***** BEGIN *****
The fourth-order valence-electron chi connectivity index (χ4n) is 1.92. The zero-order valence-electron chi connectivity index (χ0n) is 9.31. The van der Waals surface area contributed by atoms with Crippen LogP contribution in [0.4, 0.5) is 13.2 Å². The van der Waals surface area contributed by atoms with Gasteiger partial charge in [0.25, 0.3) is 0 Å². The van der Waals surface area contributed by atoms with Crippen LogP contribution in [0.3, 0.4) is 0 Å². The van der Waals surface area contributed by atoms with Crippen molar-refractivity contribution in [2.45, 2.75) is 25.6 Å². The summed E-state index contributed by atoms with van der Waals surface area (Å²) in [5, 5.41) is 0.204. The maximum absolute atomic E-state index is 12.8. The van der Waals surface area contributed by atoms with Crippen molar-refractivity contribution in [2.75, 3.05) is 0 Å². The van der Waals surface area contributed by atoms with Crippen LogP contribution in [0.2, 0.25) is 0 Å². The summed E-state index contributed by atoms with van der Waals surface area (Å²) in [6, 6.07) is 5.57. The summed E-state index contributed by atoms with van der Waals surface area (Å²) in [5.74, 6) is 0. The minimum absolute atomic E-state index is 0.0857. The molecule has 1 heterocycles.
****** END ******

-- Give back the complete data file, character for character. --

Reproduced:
The fourth-order valence-electron chi connectivity index (χ4n) is 1.92. The zero-order valence-electron chi connectivity index (χ0n) is 9.31. The van der Waals surface area contributed by atoms with Crippen LogP contribution in [0.4, 0.5) is 13.2 Å². The van der Waals surface area contributed by atoms with Gasteiger partial charge in [0.25, 0.3) is 0 Å². The van der Waals surface area contributed by atoms with Crippen LogP contribution in [0.3, 0.4) is 0 Å². The van der Waals surface area contributed by atoms with Crippen molar-refractivity contribution in [2.45, 2.75) is 25.6 Å². The summed E-state index contributed by atoms with van der Waals surface area (Å²) in [5, 5.41) is 0.204. The maximum absolute atomic E-state index is 12.8. The van der Waals surface area contributed by atoms with Crippen molar-refractivity contribution in [2.75, 3.05) is 0 Å². The van der Waals surface area contributed by atoms with Crippen LogP contribution in [0.2, 0.25) is 0 Å². The summed E-state index contributed by atoms with van der Waals surface area (Å²) in [6, 6.07) is 5.57. The summed E-state index contributed by atoms with van der Waals surface area (Å²) in [5.74, 6) is 0. The minimum absolute atomic E-state index is 0.0857. The molecule has 1 heterocycles.